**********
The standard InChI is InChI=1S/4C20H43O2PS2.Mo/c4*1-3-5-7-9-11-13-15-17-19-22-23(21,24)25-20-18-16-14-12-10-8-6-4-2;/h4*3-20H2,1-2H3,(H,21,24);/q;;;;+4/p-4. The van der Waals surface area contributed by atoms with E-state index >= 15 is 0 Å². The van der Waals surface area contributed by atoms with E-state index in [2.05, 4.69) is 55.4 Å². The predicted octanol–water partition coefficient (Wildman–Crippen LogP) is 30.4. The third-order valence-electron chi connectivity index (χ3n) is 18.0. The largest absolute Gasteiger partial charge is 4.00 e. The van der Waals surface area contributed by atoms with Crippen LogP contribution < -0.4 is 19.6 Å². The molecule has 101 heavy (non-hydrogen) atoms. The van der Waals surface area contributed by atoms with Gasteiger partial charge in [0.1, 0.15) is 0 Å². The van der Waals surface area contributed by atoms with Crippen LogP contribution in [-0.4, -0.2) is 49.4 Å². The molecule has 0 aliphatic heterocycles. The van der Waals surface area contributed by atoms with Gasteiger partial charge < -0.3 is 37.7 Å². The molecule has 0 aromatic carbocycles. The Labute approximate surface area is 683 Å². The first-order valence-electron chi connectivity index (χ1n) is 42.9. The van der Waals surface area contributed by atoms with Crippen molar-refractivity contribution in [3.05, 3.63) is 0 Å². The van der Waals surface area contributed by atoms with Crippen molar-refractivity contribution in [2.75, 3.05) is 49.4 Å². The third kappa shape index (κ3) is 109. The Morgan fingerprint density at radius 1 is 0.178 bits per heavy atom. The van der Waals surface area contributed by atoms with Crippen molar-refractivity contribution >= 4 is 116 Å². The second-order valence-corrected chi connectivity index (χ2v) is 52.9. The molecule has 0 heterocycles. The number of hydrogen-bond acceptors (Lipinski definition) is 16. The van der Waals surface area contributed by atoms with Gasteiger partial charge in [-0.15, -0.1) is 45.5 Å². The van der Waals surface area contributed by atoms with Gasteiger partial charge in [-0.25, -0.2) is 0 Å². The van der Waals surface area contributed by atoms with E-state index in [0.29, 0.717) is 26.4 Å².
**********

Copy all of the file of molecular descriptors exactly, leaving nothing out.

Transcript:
The standard InChI is InChI=1S/4C20H43O2PS2.Mo/c4*1-3-5-7-9-11-13-15-17-19-22-23(21,24)25-20-18-16-14-12-10-8-6-4-2;/h4*3-20H2,1-2H3,(H,21,24);/q;;;;+4/p-4. The van der Waals surface area contributed by atoms with E-state index >= 15 is 0 Å². The van der Waals surface area contributed by atoms with E-state index in [2.05, 4.69) is 55.4 Å². The predicted octanol–water partition coefficient (Wildman–Crippen LogP) is 30.4. The third-order valence-electron chi connectivity index (χ3n) is 18.0. The largest absolute Gasteiger partial charge is 4.00 e. The van der Waals surface area contributed by atoms with Crippen LogP contribution < -0.4 is 19.6 Å². The molecule has 101 heavy (non-hydrogen) atoms. The van der Waals surface area contributed by atoms with Gasteiger partial charge in [0.1, 0.15) is 0 Å². The van der Waals surface area contributed by atoms with Crippen LogP contribution in [-0.4, -0.2) is 49.4 Å². The molecule has 0 aliphatic heterocycles. The van der Waals surface area contributed by atoms with Gasteiger partial charge < -0.3 is 37.7 Å². The molecule has 0 aromatic carbocycles. The Labute approximate surface area is 683 Å². The first-order valence-electron chi connectivity index (χ1n) is 42.9. The van der Waals surface area contributed by atoms with Crippen molar-refractivity contribution in [3.05, 3.63) is 0 Å². The van der Waals surface area contributed by atoms with Crippen molar-refractivity contribution in [2.75, 3.05) is 49.4 Å². The third kappa shape index (κ3) is 109. The Morgan fingerprint density at radius 1 is 0.178 bits per heavy atom. The van der Waals surface area contributed by atoms with Crippen molar-refractivity contribution >= 4 is 116 Å². The second-order valence-corrected chi connectivity index (χ2v) is 52.9. The molecule has 0 heterocycles. The number of hydrogen-bond acceptors (Lipinski definition) is 16. The van der Waals surface area contributed by atoms with Gasteiger partial charge in [-0.15, -0.1) is 45.5 Å². The van der Waals surface area contributed by atoms with Gasteiger partial charge in [-0.25, -0.2) is 0 Å². The van der Waals surface area contributed by atoms with E-state index in [0.29, 0.717) is 26.4 Å².